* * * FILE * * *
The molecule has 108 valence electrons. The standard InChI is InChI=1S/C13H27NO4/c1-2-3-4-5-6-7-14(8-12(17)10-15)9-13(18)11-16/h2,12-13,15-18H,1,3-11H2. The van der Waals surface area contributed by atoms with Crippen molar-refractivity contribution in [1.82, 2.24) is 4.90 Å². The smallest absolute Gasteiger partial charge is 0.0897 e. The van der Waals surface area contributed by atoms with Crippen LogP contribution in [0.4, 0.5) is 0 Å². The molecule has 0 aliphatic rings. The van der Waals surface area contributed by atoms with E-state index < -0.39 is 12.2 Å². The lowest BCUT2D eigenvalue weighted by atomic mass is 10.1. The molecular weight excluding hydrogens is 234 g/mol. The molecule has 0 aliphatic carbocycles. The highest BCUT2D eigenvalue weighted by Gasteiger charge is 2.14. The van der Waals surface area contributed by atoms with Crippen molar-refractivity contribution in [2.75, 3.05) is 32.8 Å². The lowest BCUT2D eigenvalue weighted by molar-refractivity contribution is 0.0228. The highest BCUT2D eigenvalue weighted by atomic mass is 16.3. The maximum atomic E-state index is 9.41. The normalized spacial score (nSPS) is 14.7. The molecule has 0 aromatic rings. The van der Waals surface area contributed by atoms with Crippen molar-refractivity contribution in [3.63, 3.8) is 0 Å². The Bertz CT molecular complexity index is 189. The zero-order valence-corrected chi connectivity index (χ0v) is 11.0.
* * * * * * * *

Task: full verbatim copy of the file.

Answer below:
The molecule has 108 valence electrons. The standard InChI is InChI=1S/C13H27NO4/c1-2-3-4-5-6-7-14(8-12(17)10-15)9-13(18)11-16/h2,12-13,15-18H,1,3-11H2. The van der Waals surface area contributed by atoms with Crippen molar-refractivity contribution in [1.82, 2.24) is 4.90 Å². The smallest absolute Gasteiger partial charge is 0.0897 e. The van der Waals surface area contributed by atoms with Crippen LogP contribution in [0.4, 0.5) is 0 Å². The molecule has 0 aliphatic rings. The van der Waals surface area contributed by atoms with E-state index < -0.39 is 12.2 Å². The lowest BCUT2D eigenvalue weighted by atomic mass is 10.1. The molecular weight excluding hydrogens is 234 g/mol. The molecule has 0 aliphatic carbocycles. The highest BCUT2D eigenvalue weighted by Gasteiger charge is 2.14. The van der Waals surface area contributed by atoms with Crippen molar-refractivity contribution in [2.75, 3.05) is 32.8 Å². The lowest BCUT2D eigenvalue weighted by molar-refractivity contribution is 0.0228. The highest BCUT2D eigenvalue weighted by atomic mass is 16.3. The maximum atomic E-state index is 9.41. The normalized spacial score (nSPS) is 14.7. The molecule has 0 aromatic rings. The van der Waals surface area contributed by atoms with Crippen molar-refractivity contribution in [3.63, 3.8) is 0 Å². The Bertz CT molecular complexity index is 189. The zero-order valence-corrected chi connectivity index (χ0v) is 11.0.